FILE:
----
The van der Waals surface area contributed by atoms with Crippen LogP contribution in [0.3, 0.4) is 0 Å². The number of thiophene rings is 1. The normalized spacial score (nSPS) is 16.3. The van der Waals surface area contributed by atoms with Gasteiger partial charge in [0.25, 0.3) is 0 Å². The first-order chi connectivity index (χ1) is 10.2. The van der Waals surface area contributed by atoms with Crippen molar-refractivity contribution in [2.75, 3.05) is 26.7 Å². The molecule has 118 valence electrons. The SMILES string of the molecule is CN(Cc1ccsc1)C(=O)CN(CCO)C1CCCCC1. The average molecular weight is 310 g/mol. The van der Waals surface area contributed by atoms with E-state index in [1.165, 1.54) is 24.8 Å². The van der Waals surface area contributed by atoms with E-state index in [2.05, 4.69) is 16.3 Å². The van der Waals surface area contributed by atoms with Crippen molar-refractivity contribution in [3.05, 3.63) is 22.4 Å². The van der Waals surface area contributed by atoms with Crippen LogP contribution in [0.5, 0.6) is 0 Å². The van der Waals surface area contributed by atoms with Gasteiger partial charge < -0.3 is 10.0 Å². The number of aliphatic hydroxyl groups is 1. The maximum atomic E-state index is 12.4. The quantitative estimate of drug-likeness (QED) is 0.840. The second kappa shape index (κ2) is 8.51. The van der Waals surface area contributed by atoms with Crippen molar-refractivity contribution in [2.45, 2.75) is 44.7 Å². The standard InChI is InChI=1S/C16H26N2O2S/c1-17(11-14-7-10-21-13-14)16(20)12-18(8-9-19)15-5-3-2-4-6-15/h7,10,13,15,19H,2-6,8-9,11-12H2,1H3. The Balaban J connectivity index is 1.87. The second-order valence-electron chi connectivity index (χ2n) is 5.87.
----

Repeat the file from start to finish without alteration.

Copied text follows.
The van der Waals surface area contributed by atoms with Crippen LogP contribution in [0.3, 0.4) is 0 Å². The number of thiophene rings is 1. The normalized spacial score (nSPS) is 16.3. The van der Waals surface area contributed by atoms with Gasteiger partial charge in [0.25, 0.3) is 0 Å². The first-order chi connectivity index (χ1) is 10.2. The van der Waals surface area contributed by atoms with Crippen molar-refractivity contribution in [2.75, 3.05) is 26.7 Å². The molecule has 118 valence electrons. The SMILES string of the molecule is CN(Cc1ccsc1)C(=O)CN(CCO)C1CCCCC1. The average molecular weight is 310 g/mol. The van der Waals surface area contributed by atoms with E-state index in [1.165, 1.54) is 24.8 Å². The van der Waals surface area contributed by atoms with E-state index in [2.05, 4.69) is 16.3 Å². The van der Waals surface area contributed by atoms with Crippen molar-refractivity contribution in [3.05, 3.63) is 22.4 Å². The van der Waals surface area contributed by atoms with Crippen LogP contribution in [0.5, 0.6) is 0 Å². The van der Waals surface area contributed by atoms with Gasteiger partial charge < -0.3 is 10.0 Å². The number of aliphatic hydroxyl groups is 1. The maximum atomic E-state index is 12.4. The quantitative estimate of drug-likeness (QED) is 0.840. The second kappa shape index (κ2) is 8.51. The van der Waals surface area contributed by atoms with Crippen molar-refractivity contribution in [2.45, 2.75) is 44.7 Å². The standard InChI is InChI=1S/C16H26N2O2S/c1-17(11-14-7-10-21-13-14)16(20)12-18(8-9-19)15-5-3-2-4-6-15/h7,10,13,15,19H,2-6,8-9,11-12H2,1H3. The Balaban J connectivity index is 1.87. The second-order valence-electron chi connectivity index (χ2n) is 5.87.